Beach Reads #5 (admittedly borrowed...)

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Billed as the British version of Oprah's Book Club, the vastly popular "Richard (Madeley) & Judy (Finnigan)" talk show has its very own RICHARD & JUDY'S SUMMER READ!.

The 2006 list is selected by Amanda Ross who is the joint managing director of Cactus TV, which produces the show, and was recently named the No. 1 most influential person in British publishing.

Instead of the authors or experts, a panel of celebrities is invited to discuss the books (only paperback titles are considered) on air. Richard & Judy are pleased that "The books are there to be read and enjoyed and talked about sensibly, not in the rarefied ways of a wine buff or a food critic, but in the way the rest of the world does".

Don't be surprised to find U.S. titles and some very familiar names, and what a great way to get to know new ones.

WebSpace: The Movies?

An article from Sunday's NY Times, "Hollywood Clicks on the Work of Web Auteurs," discusses the 11-minute online hit, MySpace: The Movie and the type of filmmaking fare the web is likely to spawn in the future. Times contributor Walter Kirn, author of the novel Thumbsucker, which was recently made into a feature film, makes the following comments: "The Net is a self-consciously anti-authoritarian audience. They are spit-ballers, defacers, vandals, skeptics. It's a class without a teacher. The movies that succeed on it will have those properties....The Net is going to unleash a hybrid talent and a hybrid sensibility. What it needs is an Orson Welles, an unclassifiable polymath...."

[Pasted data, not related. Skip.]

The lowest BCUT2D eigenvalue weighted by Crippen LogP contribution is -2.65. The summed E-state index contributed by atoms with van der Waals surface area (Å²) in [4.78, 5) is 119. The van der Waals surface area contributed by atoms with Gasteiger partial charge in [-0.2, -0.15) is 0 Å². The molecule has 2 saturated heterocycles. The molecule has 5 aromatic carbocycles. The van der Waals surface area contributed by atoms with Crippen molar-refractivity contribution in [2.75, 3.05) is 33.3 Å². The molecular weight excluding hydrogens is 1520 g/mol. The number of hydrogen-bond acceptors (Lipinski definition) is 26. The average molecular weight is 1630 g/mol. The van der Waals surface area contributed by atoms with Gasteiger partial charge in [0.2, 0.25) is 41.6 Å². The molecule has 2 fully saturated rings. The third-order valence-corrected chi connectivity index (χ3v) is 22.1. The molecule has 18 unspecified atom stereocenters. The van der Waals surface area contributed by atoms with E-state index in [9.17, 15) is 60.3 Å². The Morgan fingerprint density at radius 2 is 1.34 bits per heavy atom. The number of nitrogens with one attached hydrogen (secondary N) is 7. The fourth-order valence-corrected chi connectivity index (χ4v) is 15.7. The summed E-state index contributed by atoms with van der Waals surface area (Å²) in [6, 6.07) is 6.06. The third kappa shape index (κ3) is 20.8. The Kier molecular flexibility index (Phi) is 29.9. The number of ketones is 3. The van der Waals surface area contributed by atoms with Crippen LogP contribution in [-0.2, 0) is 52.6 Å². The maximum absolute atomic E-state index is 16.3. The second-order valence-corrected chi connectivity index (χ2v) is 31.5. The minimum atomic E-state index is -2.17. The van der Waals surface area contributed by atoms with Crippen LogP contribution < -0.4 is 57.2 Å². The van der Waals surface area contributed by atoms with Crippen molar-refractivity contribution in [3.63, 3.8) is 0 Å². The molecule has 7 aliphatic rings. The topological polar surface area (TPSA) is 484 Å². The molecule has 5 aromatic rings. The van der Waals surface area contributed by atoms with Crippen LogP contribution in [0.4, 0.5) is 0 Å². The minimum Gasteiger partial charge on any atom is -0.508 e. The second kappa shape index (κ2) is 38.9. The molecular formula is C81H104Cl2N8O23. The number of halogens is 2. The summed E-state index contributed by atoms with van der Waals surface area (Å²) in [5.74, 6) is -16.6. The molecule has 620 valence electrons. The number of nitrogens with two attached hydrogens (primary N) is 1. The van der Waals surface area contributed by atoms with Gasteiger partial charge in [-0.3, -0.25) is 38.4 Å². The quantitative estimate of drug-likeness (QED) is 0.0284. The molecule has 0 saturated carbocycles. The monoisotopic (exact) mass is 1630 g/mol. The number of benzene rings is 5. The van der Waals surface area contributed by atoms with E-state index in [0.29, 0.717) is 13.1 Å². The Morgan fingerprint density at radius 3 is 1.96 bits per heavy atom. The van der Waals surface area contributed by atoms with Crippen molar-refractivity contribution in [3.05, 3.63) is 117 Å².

Into the Wild

Sean Penn is currently filming Jon Krakauer's Into the Wild (1996) about Chris McCandless' ill-fated Alaskan wilderness odyssey of 1992. Although the book is dramatic enough, it's unlikely Penn will spin off, as Krakauer does, into the intriguing stories of other fanatical adventurers--Everett Ruess, John Waterman, Gene Rosellini--who also ventured off into the wild full of ideals and hubris, never to return. Part cautionary tale, Krakauer also does his bit to counter those who would dismiss the bright, Tolstoy-quoting Jack London-loving McCandless as mere crackpot by setting him within the context of other intensely motivated nature lovers (John Muir, Henry David Thoreau) who also retreated from society into the seductive refuge of nature.

Artful Reading

May Ray, Ernst, Duchamp = DADA? Yes, but not quite the whole story.
Daughters of DADA at Francis M. Naumann Fine Art is currently showcasing the works of 6 DADA women artists, and “adds a crucial chapter to the current DADA exhibition at the Museum of Modern Art”, writes Holland Cotter, art reviewer of the New York Times.

Perhaps the most outrageous and original among them is the Baroness Elsa von Freytag-Loringhoven. With her tin-can bra and shaved head, she treated her body as a living work of art, causing historians today to recognize her preeminence as America’s first performance artist.